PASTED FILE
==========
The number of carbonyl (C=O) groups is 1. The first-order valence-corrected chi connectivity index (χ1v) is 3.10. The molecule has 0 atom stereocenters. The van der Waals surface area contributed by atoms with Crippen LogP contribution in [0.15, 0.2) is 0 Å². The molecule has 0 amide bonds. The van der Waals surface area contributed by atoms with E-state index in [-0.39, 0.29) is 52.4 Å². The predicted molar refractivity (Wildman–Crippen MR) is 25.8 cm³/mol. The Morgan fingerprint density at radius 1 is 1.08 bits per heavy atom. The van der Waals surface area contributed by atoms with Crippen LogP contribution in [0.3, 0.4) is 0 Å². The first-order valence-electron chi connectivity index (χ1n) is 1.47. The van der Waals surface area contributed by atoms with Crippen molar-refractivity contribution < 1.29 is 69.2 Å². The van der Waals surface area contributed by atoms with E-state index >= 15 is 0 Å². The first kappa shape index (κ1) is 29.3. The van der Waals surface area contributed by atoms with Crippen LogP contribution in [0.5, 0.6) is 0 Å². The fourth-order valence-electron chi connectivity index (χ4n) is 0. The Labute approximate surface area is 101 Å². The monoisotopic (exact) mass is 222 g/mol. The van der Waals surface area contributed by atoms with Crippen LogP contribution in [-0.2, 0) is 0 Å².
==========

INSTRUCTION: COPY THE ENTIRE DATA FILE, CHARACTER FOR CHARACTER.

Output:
The number of carbonyl (C=O) groups is 1. The first-order valence-corrected chi connectivity index (χ1v) is 3.10. The molecule has 0 atom stereocenters. The van der Waals surface area contributed by atoms with Crippen LogP contribution in [0.15, 0.2) is 0 Å². The molecule has 0 amide bonds. The van der Waals surface area contributed by atoms with E-state index in [-0.39, 0.29) is 52.4 Å². The predicted molar refractivity (Wildman–Crippen MR) is 25.8 cm³/mol. The Morgan fingerprint density at radius 1 is 1.08 bits per heavy atom. The van der Waals surface area contributed by atoms with Crippen LogP contribution in [0.3, 0.4) is 0 Å². The first-order valence-electron chi connectivity index (χ1n) is 1.47. The van der Waals surface area contributed by atoms with Crippen molar-refractivity contribution < 1.29 is 69.2 Å². The van der Waals surface area contributed by atoms with E-state index >= 15 is 0 Å². The first kappa shape index (κ1) is 29.3. The van der Waals surface area contributed by atoms with Crippen LogP contribution in [0.5, 0.6) is 0 Å². The fourth-order valence-electron chi connectivity index (χ4n) is 0. The Labute approximate surface area is 101 Å². The monoisotopic (exact) mass is 222 g/mol. The van der Waals surface area contributed by atoms with Crippen LogP contribution in [-0.2, 0) is 0 Å².